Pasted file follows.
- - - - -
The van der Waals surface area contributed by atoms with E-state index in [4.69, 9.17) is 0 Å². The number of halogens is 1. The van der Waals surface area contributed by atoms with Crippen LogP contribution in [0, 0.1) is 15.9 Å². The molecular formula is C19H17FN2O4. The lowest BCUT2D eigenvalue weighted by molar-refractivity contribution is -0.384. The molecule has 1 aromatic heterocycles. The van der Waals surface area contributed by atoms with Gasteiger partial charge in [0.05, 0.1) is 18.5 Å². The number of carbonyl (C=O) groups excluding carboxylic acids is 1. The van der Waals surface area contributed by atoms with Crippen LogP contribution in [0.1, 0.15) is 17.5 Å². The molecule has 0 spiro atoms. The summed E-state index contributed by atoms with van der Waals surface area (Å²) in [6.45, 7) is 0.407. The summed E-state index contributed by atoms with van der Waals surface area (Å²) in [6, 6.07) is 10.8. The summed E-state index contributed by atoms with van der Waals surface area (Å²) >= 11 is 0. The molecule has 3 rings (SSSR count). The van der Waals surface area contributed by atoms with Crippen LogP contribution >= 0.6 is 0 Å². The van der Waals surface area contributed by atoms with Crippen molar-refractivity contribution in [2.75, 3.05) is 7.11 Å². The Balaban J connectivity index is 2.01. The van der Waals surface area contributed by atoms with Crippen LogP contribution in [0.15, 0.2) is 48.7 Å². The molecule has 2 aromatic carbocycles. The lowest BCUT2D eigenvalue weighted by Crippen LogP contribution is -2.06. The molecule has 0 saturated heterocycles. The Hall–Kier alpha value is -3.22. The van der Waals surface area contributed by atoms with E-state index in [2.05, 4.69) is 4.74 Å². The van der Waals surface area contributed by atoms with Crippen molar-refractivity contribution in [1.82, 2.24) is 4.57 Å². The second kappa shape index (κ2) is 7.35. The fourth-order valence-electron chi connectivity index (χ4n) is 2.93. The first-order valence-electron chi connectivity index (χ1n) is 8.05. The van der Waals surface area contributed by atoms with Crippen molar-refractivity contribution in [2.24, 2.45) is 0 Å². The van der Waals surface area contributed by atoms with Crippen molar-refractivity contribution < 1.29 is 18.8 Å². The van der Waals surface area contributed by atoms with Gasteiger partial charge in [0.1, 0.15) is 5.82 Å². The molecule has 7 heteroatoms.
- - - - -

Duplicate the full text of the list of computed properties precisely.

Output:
The van der Waals surface area contributed by atoms with E-state index in [4.69, 9.17) is 0 Å². The number of halogens is 1. The van der Waals surface area contributed by atoms with Crippen LogP contribution in [0, 0.1) is 15.9 Å². The molecular formula is C19H17FN2O4. The lowest BCUT2D eigenvalue weighted by molar-refractivity contribution is -0.384. The molecule has 1 aromatic heterocycles. The van der Waals surface area contributed by atoms with Gasteiger partial charge in [0.05, 0.1) is 18.5 Å². The number of carbonyl (C=O) groups excluding carboxylic acids is 1. The van der Waals surface area contributed by atoms with Crippen LogP contribution in [0.1, 0.15) is 17.5 Å². The molecule has 0 spiro atoms. The summed E-state index contributed by atoms with van der Waals surface area (Å²) in [6.45, 7) is 0.407. The summed E-state index contributed by atoms with van der Waals surface area (Å²) in [6, 6.07) is 10.8. The summed E-state index contributed by atoms with van der Waals surface area (Å²) >= 11 is 0. The molecule has 3 rings (SSSR count). The van der Waals surface area contributed by atoms with Crippen LogP contribution >= 0.6 is 0 Å². The van der Waals surface area contributed by atoms with Crippen molar-refractivity contribution in [2.75, 3.05) is 7.11 Å². The Balaban J connectivity index is 2.01. The van der Waals surface area contributed by atoms with Crippen LogP contribution in [0.15, 0.2) is 48.7 Å². The molecule has 2 aromatic carbocycles. The lowest BCUT2D eigenvalue weighted by Crippen LogP contribution is -2.06. The molecule has 0 saturated heterocycles. The Hall–Kier alpha value is -3.22. The van der Waals surface area contributed by atoms with E-state index in [2.05, 4.69) is 4.74 Å². The van der Waals surface area contributed by atoms with Crippen molar-refractivity contribution in [1.82, 2.24) is 4.57 Å². The second kappa shape index (κ2) is 7.35. The fourth-order valence-electron chi connectivity index (χ4n) is 2.93. The first-order valence-electron chi connectivity index (χ1n) is 8.05. The van der Waals surface area contributed by atoms with Crippen molar-refractivity contribution in [2.24, 2.45) is 0 Å². The van der Waals surface area contributed by atoms with Crippen molar-refractivity contribution < 1.29 is 18.8 Å². The van der Waals surface area contributed by atoms with Gasteiger partial charge in [0.1, 0.15) is 5.82 Å². The molecule has 7 heteroatoms.